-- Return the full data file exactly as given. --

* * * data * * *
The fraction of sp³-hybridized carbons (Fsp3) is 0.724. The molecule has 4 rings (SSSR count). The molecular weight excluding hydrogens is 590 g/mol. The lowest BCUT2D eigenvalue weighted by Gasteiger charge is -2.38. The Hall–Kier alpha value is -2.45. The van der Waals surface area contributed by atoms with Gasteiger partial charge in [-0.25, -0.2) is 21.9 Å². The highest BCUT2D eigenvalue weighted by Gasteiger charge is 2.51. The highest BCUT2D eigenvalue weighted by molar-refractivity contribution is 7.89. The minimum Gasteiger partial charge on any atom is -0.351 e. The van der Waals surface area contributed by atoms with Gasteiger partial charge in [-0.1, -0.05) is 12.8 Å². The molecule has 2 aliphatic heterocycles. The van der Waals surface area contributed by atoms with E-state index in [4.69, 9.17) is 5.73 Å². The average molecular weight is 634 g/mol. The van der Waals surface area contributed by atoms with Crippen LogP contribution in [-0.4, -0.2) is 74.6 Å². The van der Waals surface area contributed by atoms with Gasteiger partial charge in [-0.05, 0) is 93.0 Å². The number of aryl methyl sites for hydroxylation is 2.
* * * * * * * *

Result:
The fraction of sp³-hybridized carbons (Fsp3) is 0.724. The molecule has 4 rings (SSSR count). The molecular weight excluding hydrogens is 590 g/mol. The lowest BCUT2D eigenvalue weighted by Gasteiger charge is -2.38. The Hall–Kier alpha value is -2.45. The van der Waals surface area contributed by atoms with Gasteiger partial charge in [-0.25, -0.2) is 21.9 Å². The highest BCUT2D eigenvalue weighted by Gasteiger charge is 2.51. The highest BCUT2D eigenvalue weighted by molar-refractivity contribution is 7.89. The minimum Gasteiger partial charge on any atom is -0.351 e. The van der Waals surface area contributed by atoms with Gasteiger partial charge in [-0.1, -0.05) is 12.8 Å². The molecule has 2 aliphatic heterocycles. The van der Waals surface area contributed by atoms with E-state index in [4.69, 9.17) is 5.73 Å². The average molecular weight is 634 g/mol. The van der Waals surface area contributed by atoms with Crippen LogP contribution in [-0.4, -0.2) is 74.6 Å². The van der Waals surface area contributed by atoms with Gasteiger partial charge in [-0.05, 0) is 93.0 Å². The number of aryl methyl sites for hydroxylation is 2.